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Implant Has Broken Through Incision & is Visible. What's the Next Step?

Remove implant & capsule scar tissue? New implant after the breast tissue heals? Wait until Herceptin infusions done? Forget having an implant in the right breast. Mastectomies were 2 months ago.

Doctor Answers (6)

Exposed breast implant

+3

Whether you have implants for aesthetic or reconstrucive procedures and have  a visible implant the only possibility for initial treatment for the condition is to remove te implant for the time being.  At some later time, perhaps 6 months or so, the breast may be reaugmented.  Allow your Plastic Surgeon  to guide you with this decision.

 

Good luck to you.

 

Frank Rieger M.D.  Tampa Plastic Surgeon


Tampa Plastic Surgeon
5.0 out of 5 stars 41 reviews

Exposed implant

+2

Unfortunately, once an implant has become exposed, the best and most reliable option is to have it removed, allow your body to heal and recover, and then start the reconstructive process over again -- either using implants again or your own tissue in the form of a flap (TRAM flap, DIEP flap, Latissimus flap, etc).  I know that it can be frustrating, but there are a number of reasons why implants can become exposed -- many of which are not under our control such as infection, radiation, etc.  I would recommend that you discuss your options with your plastic surgeon.  He or she should be able to guide you, and then both of you can come up with the best option for you.  Good luck!

Anureet K. Bajaj, MD
Oklahoma City Plastic Surgeon
5.0 out of 5 stars 8 reviews

Exposed Breast Implant

+2

Hi,

 

I am sorry that you had to go through this. For now, taking the implant out is very important. After you heal from your surgery, you can have a new implant inserted.

I encourage you to keep your communicating with your surgeon as he/she knows best of your surgery. I understand that you have been going through a rough time but being on the same page with your surgeon is the best thing to get commendable results.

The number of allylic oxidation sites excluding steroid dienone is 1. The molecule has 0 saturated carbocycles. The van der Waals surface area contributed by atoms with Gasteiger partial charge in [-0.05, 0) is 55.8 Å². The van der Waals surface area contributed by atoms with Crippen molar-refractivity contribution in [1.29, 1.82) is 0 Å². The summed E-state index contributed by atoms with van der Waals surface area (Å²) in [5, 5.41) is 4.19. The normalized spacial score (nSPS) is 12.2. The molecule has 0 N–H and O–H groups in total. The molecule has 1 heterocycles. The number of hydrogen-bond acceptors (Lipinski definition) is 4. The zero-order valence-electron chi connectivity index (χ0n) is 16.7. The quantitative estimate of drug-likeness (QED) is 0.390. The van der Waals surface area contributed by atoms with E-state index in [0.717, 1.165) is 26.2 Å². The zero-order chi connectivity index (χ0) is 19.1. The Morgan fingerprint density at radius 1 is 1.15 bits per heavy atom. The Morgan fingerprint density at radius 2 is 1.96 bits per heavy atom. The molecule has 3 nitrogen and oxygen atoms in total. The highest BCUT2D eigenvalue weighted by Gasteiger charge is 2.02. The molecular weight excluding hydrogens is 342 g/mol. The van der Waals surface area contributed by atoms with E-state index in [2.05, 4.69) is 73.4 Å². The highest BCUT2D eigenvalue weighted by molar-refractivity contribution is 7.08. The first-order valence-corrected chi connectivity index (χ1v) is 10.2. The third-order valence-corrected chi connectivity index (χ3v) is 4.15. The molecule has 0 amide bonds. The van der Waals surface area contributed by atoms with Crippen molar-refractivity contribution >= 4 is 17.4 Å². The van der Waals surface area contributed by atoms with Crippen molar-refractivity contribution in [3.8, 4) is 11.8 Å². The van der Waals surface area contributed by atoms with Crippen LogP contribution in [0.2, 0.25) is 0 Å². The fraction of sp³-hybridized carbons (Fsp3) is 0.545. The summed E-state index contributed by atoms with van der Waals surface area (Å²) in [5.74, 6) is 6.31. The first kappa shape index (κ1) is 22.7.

Best of luck to you and thank you for your question.

Dr. Sajjadian

 

Ali Sajjadian, MD, FACS
Orange County Plastic Surgeon
5.0 out of 5 stars 108 reviews

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Implant exposure

+2

With implant or tissue expander exposure, you will need to have it removed.  You can have a revision reconstruction in a few months once everything is healed.

Steven Wallach, MD
Manhattan Plastic Surgeon
4.5 out of 5 stars 15 reviews

Exposure of Breast Implant and Treatment?

+2

I'm sorry to hear about the complication you are experiencing. Hopefully you have been seen by your plastic surgeon who is in the best position to advise you.

Generally speaking, a variety of options are available to treat patients in your situation. Most commonly, however  implant exposure will necessitate removal of the breast implant (or expander). More than likely, breast re-augmentation can be performed several months down the line. Exactly when this reaugmentation is performed will depend on your specific clinical situation and your plastic surgeon's evaluation/judgment.

Again, the first step would be to make sure your plastic surgeon is aware of your complication.

Best wishes.

Tom J. Pousti, MD, FACS
San Diego Plastic Surgeon
5.0 out of 5 stars 682 reviews

Implant is broken though incision and is visible. What is the next step?

+1

What has happened is the implant has broken through the capsule and is now in direct contact with the outside environment, therefore, it could be contaminated.  If there is no infection noted the wound can be flushed, as well as, the implant with Betadine solution, a small drain placed in the other area beside this broken down area and repaired and closed.  Followed with antibiotic therapy.  The drains being removed approximately 3 to 4 days later and hope that infection does not occur.  If infection does occur the implant has to come out and you have to wait at least 3 to 6 months to replace.

John S. Poser, MD
Tampa Plastic Surgeon
4.5 out of 5 stars 5 reviews

These answers are for educational purposes and should not be relied upon as a substitute for medical advice you may receive from your physician. If you have a medical emergency, please call 911. These answers do not constitute or initiate a patient/doctor relationship.